The Lindbergh Baby
The heartbreaking kidnapping and death of 20-month-old Charles Augustus Lindbergh Jr. has gone down as one of the most famous murders in American history.
On March 1, 1932, Charles Lindbergh Sr., a famous aviator who achieved celebrity status when he flew solo across the Atlantic, heard a noise come from his kitchen that sounded like a wooden crate snapping closed. Just minutes later, the family’s nurse discovered that the Lindbergh baby was missing from his crib.
Lindbergh Sr. entered his son’s room and found a ransom note on the windowsill as well as a broken ladder outside of the window. The note demanded $50,000 in exchange for his son’s safe return.
Over the next three months, the Lindbergh family, with help from the FBI, desperately searched for the missing baby. Lindbergh Sr. even paid the enormous ransom request to his son’s kidnapper. The kidnapper, though, never held up his end of the bargain. Charles Lindbergh Sr. would never see his son alive again.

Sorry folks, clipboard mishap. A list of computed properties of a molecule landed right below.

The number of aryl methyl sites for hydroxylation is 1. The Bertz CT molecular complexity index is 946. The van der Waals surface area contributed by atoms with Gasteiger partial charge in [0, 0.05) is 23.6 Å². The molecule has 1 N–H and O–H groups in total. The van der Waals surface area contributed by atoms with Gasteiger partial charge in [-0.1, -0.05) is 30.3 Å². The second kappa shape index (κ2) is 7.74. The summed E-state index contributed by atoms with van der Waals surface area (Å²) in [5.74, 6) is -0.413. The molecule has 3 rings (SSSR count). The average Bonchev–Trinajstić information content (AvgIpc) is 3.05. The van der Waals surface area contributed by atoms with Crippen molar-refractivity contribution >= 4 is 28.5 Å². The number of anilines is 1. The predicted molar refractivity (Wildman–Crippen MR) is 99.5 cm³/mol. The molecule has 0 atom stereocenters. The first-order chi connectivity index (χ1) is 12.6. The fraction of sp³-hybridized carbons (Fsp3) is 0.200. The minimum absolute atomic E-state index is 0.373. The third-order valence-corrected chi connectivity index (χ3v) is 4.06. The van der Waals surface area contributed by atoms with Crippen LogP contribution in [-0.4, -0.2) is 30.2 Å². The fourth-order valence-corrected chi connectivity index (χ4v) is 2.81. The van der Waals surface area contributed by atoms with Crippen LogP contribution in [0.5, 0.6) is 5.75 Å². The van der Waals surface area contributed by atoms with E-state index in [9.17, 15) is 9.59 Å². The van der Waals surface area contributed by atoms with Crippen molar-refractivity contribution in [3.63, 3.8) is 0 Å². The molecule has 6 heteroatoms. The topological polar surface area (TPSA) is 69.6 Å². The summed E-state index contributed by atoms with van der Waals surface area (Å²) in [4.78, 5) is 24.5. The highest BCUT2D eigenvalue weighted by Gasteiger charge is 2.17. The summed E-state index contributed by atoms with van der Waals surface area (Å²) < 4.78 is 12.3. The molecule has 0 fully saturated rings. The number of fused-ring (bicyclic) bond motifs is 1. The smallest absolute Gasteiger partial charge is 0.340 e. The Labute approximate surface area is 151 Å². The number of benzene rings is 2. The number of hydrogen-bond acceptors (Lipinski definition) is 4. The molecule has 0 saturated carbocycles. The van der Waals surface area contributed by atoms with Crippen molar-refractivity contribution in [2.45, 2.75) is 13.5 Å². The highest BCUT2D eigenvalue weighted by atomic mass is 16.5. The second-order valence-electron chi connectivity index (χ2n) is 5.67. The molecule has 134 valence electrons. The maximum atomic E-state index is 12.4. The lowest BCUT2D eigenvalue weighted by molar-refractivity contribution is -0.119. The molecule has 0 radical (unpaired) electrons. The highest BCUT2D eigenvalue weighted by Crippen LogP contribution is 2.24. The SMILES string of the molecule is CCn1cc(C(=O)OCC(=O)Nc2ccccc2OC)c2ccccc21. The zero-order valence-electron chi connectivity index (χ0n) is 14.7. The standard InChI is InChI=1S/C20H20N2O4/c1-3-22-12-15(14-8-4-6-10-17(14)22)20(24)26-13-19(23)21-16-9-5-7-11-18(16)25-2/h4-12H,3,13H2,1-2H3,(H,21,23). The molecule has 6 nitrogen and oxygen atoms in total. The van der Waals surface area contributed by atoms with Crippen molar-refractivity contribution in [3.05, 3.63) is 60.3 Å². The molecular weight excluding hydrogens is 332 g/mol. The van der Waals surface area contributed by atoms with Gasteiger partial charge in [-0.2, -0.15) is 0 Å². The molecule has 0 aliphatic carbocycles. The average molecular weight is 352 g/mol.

On May 12, 1932, more than two months after the Lindbergh baby first went missing, his tiny body was discovered dead just over a mile from his family’s mansion.
The boy had been dead for at least two months; it is believed that he died on the day that he was kidnapped. His skull had a hole in it and his bones had endured several other fractures. Some of the child’s body parts had even been chewed off. Animals, it appeared, had gotten to the body first.
In the end, the official culprit was identified as Richard Hauptmann, a German immigrant with a criminal record. Hauptmann was caught after using some of the ransom money.
The media attention surrounding the Lindbergh baby’s kidnapping and subsequent trial was chaotic. In what was dubbed the “Trial of the Century,” Hauptmann was found guilty of the crime and sentenced to death. Hauptmann died in the electric chair on April 3, 1936.
The tragedy of the Lindbergh baby case pushed Congress to pass the Federal Kidnapping Act, which made transporting a kidnap victim across state lines a federal offense. The law is commonly referred to as the “Lindbergh Law.”